No. of Recommendations: 6
But what are my monthly expenses? The $5K I spent last month? Or the $15K I spent during the same month a year ago when my A/C finally died and I had to get a new one?`

Quite possibly neither.

First off, you can't deal with a single total. You need to dig down a bit into some of the details. And you certainly can't look at one month. I'd look at yearly figures, then divide by 12 to get an estimate of average monthly expenses if you prefer to think that way.

Start with the easy stuff - housing, utilities, food, clothing, routine medical care (including health insurance), household supplies. Get the basics covered. What are your annual costs for these items.

Then go on to things like communications (TV, cell phone, internet - unless you want to include those in utilities, which is perfectly fine). Gasoline and maintenance for cars. (Personally, I'd toss a bit in for repairs as well, unless you are the type to swap out cars when the warranty expires.) Car payments, if that is part of your plan. Entertainment and dining out (if you haven't included the dining in food above). Travel and vacations. I'm sure you can add in a few categories of your own - things you spend money on regularly, although perhaps not evenly each month.

Don't forget to plan for income taxes.

Lastly, there's the big lumpy expenses. Things that are significant (say $3-4k or more), that you know will happen, but you might not know exactly when. Home heater and A/C. Washer and dryer. Refrigerator. Roof. New cars (if you prefer to pay cash). Major medical expenses. Home painting. These require some serious thought.

If you know some of these are coming in the first couple years of your retirement, I'd mentally pull their cost out of your total investments and base your regular withdrawals on the reduced amount. Basically, treat it as if you spent the money already and it wasn't available for long-term retirement withdrawals.

For anything else, I'd make an educated guess as to how long it will be until each of these items will be needed. Maybe your roof is 10 years old and it should have a 25 year life. So your guess might be that you'll need to replace it in 15 years. Figure up what a roof might cost today. Precision is not important, but being in the right ballpark is. Picking $15k or $16k won't make any significant difference. But picking $10k instead of $20k (or the other way around) will. When you've got that number, divide it by the estimated remaining life. That much of your 4% annual withdrawal really needs to be set aside for this expense. Let's say you think you'll need to replace your furnace in 5 years, and you estimate that will cost $5k. So $1000 of your annual withdrawal really needs to be set aside for this longer term expense. It's not available for current spending.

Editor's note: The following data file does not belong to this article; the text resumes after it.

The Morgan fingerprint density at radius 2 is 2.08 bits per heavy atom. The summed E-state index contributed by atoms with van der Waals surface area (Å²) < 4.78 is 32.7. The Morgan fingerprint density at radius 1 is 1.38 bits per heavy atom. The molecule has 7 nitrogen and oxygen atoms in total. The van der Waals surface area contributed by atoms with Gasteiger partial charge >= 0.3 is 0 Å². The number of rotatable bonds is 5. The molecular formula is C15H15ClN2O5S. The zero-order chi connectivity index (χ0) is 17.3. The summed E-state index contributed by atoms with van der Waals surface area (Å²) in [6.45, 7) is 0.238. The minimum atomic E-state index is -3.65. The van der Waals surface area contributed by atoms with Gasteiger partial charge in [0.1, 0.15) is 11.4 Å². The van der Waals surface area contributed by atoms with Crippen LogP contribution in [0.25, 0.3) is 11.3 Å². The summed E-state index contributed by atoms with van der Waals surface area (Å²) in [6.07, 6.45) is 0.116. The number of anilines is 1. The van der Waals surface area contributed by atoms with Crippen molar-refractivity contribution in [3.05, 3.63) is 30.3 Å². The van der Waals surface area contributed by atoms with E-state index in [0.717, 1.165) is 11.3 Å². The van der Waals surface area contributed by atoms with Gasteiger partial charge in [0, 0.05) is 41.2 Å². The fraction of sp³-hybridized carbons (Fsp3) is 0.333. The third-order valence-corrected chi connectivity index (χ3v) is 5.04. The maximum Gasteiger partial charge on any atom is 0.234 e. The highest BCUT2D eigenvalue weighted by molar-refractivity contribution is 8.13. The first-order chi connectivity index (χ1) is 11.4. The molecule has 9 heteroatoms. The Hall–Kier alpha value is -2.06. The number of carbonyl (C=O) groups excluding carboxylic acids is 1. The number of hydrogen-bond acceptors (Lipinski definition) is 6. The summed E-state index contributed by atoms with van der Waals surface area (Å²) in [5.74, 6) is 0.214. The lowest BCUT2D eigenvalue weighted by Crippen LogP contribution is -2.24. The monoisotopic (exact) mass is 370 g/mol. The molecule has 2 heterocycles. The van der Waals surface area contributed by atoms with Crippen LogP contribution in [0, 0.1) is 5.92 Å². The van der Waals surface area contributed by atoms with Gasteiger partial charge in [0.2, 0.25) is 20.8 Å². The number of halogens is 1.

Naturally, you probably don't want to actually put that money into a savings account. You probably want to leave it invested. (Although I'm not going to fault anyone who does choose to stick that money aside into a separate account, if that helps you.) You could instead reduce your annual withdrawal by $1000 (in my furnace example above) and leave that wherever it is currently invested.

In short, you can't actually spend the whole 4% SWR. Some of that SWR needs to be earmarked for long-term, lumpy spending.

After all of this is done, add up your annual totals for each of these kinds of payments and give it a sanity check. Does the total make sense compared to what you are spending currently? If all this adds up to $4k a month, but you are currently spending $6k a month, something may be wrong. What are you forgetting? Or is there some expense you currently have that will go away in retirement? Is the retirement total $10k a month when you're currently spending $7k? Again, look for something wrong. Keeping track of your current spending will help tremendously with this whole process.

Yes, this gets a bit involved. But you really only get one shot at retirement. If you are at all close on your numbers, it makes sense to me to run through the details. You might only need to do this level of planning once or twice. And a second run through should be quicker, particularly if you keep track of the first go around.

--Peter
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